#BackChannel: ‘She’s Gotta Have It’ And Rewinding Pop Culture In 2017
As the year comes to a close, popular culture experts Natalie Bullock Brown, professor of film and broadcast media at St. Augustine’s University in Raleigh, and Mark Anthony Neal, chair of the department of African and African American studies at Duke University in Durham, recap some of the best cultural moments from 2017 with host Frank Stasio.
They share some of their favorites in music, movies and television, including North Carolina-native Rapsody’s critically-acclaimed album “Laila’s Wisdom” and the box-office success “Girls Trip.”
They also discuss the new Netflix series “She’s Gotta Have It” by filmmaker Spike Lee and compare it to his debut 1986 film of the same name.
View the trailer below for "She's Gotta Have It" (2017):
On the reboot of “She’s Gotta Have It”:
Natalie Bullock Brown: I really appreciate – and it doesn’t happen often that artists get to go back and re-do something – that Spike took the opportunity to re-envision “She’s Gotta have It,” and that he has the space to do it in a series format. Also that he incorporated more voices from women – more female voices … There are all these black women who are pouring into this story and the storytelling, and it’s so clear. It really makes a difference even as Spike has been able to hold on to some of the things that are really precious and cherished as the original.
Mark Anthony Neal: When you look at a show like “Living Single” from 20 years ago, and you think about new shows now like “Insecure” and “Chewing Gum,” there is a way in which Nola Darling and Spike Lee’s depiction of her 1986 was an introduction to this particular narrative. So Spike Lee is trying to reintegrate his voice into this conversation about single black women that in some ways he started – at least in terms of television and film – going back some 30 years ago.
FAVORITE ALBUMS OF 2016
Rapsody, “Laila’s Wisdom”
Natalie Bullock Brown: I’m not really what people would term a “hip-hop head” … Rapsody harkens back to the time when I did listen to hip-hop. She seems to be really steeped in old-school traditional hip-hop. She is a lyricist. She is able to stand with the best of the lyricists, whether they are today or from back in the day. I think that is so important because she’s a woman. Women in hip-hop are so often marginalized to the sidelines because either they are in the tradition of someone like Lil’ Kim or Foxy Brown and are totally sexualized, or they are not necessarily recognized for their abilities. And Rapsody, from what I’ve heard, she is someone that men and women, hip-hop heads and not, all respect because they see in her what the best of hip-hop can be.
Lizz Wright, “Grace”
Mark Anthony Neal: Lizz Wright is a southern artist. So this album is produced by Joe Henry, who is a North Carolina songwriter and producer. Lizz Wright initially imagined “Grace” as kind of a tribute to the South. In some ways all of her music has functioned that way, but after the election it took on a different kind of tint. It felt a little different. So she does a cover of “Southern Nights,” and this is important because it’s a song written by Allen Toussaint, the great southern producer whose last album was actually produced by Joe Henry. It becomes most well-known because Glen Campbell has a pop song with it. So what does it mean that this black woman in 2017 can recover the legacy of these kinds of pillars, these male pillars of popular music … It’s both a tribute to who they are, but it’s also a recognition of a black woman’s voice in this moment.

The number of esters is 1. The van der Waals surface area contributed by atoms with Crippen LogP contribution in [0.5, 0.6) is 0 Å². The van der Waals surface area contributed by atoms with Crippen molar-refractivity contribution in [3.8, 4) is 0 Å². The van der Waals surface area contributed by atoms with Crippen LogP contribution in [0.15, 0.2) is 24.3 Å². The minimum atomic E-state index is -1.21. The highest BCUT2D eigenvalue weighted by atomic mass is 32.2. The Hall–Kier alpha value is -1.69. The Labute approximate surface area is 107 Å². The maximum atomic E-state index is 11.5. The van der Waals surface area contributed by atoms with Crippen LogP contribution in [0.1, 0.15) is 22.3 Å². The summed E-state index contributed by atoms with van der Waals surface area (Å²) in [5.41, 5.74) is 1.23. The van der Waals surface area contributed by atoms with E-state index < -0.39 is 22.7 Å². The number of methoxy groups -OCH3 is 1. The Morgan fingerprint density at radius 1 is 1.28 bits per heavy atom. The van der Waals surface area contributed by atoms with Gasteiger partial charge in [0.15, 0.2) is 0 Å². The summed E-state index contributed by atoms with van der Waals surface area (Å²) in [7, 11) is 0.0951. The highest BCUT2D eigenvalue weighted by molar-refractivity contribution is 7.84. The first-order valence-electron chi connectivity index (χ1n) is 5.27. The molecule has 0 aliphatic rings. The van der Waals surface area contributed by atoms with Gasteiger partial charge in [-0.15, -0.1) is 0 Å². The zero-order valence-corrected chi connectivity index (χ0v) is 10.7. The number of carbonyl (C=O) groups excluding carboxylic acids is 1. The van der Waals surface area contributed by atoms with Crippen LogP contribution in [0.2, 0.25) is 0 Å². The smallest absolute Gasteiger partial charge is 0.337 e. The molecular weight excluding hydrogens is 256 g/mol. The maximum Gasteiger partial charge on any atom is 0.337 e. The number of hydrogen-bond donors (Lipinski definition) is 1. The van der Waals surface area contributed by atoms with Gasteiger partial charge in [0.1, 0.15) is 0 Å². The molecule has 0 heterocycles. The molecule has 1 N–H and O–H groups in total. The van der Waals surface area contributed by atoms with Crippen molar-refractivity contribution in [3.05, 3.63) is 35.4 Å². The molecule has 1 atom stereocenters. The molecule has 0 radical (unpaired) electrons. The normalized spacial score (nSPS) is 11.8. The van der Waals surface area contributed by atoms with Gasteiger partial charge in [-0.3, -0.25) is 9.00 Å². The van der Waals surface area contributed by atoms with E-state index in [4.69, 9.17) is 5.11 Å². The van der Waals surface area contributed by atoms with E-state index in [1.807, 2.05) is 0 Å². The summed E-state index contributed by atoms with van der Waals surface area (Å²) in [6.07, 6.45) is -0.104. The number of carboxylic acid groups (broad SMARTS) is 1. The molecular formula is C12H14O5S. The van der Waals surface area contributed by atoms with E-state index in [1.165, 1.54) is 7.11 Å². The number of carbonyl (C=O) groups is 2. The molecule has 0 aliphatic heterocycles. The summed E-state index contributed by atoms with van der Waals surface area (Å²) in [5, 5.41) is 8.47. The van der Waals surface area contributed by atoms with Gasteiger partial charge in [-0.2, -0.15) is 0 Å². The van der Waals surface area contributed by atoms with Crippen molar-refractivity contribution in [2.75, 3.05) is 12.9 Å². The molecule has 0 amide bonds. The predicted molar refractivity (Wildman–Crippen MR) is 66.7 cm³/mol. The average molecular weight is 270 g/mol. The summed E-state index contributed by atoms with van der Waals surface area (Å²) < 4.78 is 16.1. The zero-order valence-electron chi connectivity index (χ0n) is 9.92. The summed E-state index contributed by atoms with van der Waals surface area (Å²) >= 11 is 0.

FAVORITE MOVIES OF 2016
Natalie Bullock Brown: I got three words for you. It’s fun. It’s irreverent, and it’s about sisterhood. It’s not the best film in the world, but I laughed from almost beginning to end in ways that I have not laughed at a film in a long time. So it’s worth its weight in gold for that experience.
Mark Anthony Neal: We’ve been talking about black women saving Alabama last week. This is black women saving Hollywood. To show that there is a formula to have a successful Hollywood film that didn’t involve spending $150 million and having all kinds of aliens and superheroes to try and tell a narrative. This is just a group of black women enjoying being black women – enjoying themselves in the context of the film and proving that they can produce entertainment that can make money that will be enjoyable not just for black audiences but for a growing audience as well.
Natalie Bullock Brown: This was sort of a revelation in ways because it is the brainchild and is directed by Peele of Key & Peele, which is a comedic duo. Not only is it funny and really sort of high comedy, it is intellectual and kind of heady. But it is also searing and analysis of this racial moment, and it’s not a moment. It’s addressing how racism permeates our society in ways that are serious and subtle. I don’t think people were expecting this to be as weighty as it actually is.
Mark Anthony Neal: So “Cars” has been such a successful franchise for Pixar, and because I still have a daughter who is young enough that I have to watch children’s movies, I try to pay attention to them. And the really good “children’s movies” are ones that also really speak to certain adult realities. And when all is said and done, this is a film about what it means to be middle aged and confronting your own irrelevance – the lack of success in your career and how you actually do that gracefully. That is what this film is about. And what really got me onto the film is watching the trailer, and they would play The Eagles “Take It To The Limit,” which kind of triggered a certain nostalgia in me, and when I finally saw the film I was like, “Oh, I got it.”